Blue, green, red, white and a raft of African print, Nigeria’s two largest parties, the APC and the PDP, have blanketed the entire nation with campaign livery of every cut and fit. Ankara fabrics, plastered with the faces of presidential and down-ballot candidates, cover stadiums and town squares. And while some of the drapery will surely find their way to Eagle Square on inauguration day, most will end up in the garbage heap of history. And the candidates attempting to reflect the customs of our geopolitical zones, dress up to please the people, playing politics while fortuitously showing respect to Nigeria’s cultural diversity. Some of them have gone beyond the traditional branding of their parties to add a bit of zing to their personal label – the ubiquitous red cap of the kwankwasiyya in Kano, the lemniscate (or “S”) sign, synonymous with the Jagaban, and Peter Obi’s simple shirt and trousers, ostensibly reflecting humility or the fact that “dem no dey give shi shi.” Whether all the theatrics will make a difference remains to be seen, but it gives the already invigorated electorate something more to look forward to on the campaign trail.
Campaign jingles are also a part of the fun. Chants of “kererenke, Obi!” have filled the air from Owerri to Lagos. In Kano, Kebbi and Katsina, the melodious Hausa “Asiwaju” refrain is pumped through giant speakers in all arenas, while Atiku Abubakar’s campaign has churned out radio jingles in all languages. While not quite holding the dizzying dominance of “MKO is our man o,” they do help in adding to the electioneering experience of young voters, especially those voting for the first time. State campaigns also do a good job of appealing to local populations. Who can forget, “ambo ooo!” of former Governor Akinwunmi Ambode’s 2015 campaign or Bukola Sakari’s “oyato jo!” jingle during his reelection crusade in 2007?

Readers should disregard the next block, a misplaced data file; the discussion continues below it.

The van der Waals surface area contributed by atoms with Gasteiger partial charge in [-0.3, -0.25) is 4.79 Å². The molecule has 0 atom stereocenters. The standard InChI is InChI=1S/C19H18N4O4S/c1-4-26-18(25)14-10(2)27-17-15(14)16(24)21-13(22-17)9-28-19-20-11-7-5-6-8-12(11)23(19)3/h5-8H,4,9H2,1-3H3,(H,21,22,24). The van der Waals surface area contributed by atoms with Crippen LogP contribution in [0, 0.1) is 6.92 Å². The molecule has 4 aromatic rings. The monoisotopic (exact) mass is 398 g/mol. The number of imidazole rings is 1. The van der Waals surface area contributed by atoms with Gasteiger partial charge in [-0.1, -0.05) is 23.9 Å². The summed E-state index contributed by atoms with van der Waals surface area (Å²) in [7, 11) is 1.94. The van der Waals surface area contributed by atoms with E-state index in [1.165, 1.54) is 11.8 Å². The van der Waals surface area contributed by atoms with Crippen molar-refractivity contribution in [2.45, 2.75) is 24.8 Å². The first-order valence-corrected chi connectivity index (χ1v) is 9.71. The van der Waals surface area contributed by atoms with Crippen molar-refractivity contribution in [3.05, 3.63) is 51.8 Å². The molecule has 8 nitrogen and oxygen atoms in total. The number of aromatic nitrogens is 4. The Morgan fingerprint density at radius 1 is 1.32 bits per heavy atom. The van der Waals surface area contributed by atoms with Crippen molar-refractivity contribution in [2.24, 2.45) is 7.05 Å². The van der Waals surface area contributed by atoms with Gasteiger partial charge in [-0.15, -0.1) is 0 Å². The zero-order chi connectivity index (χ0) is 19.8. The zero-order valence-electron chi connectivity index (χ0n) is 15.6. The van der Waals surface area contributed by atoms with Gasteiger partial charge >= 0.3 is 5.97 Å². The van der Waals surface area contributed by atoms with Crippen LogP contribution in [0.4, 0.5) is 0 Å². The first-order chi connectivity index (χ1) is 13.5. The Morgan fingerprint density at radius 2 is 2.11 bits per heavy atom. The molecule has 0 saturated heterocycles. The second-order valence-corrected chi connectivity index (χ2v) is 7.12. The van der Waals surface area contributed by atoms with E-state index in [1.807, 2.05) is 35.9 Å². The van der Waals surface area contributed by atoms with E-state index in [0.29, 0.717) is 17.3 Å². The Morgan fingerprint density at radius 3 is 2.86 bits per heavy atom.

This election has the potential to be both contentious and divisive; the fiery fervency of political operatives from all parties is palpable, sometimes to the point of fanaticism. But for the most part, this zeal speaks more to the passion and patriotism of Nigerians than anything else. At the end of the day and regardless of the outcome, February 25th is nearly here, and with all things being equal, a new president will place his hand on the Bible or Koran and shall be sworn in on May 29th, marking exactly 24 years of uninterrupted democracy in Nigeria.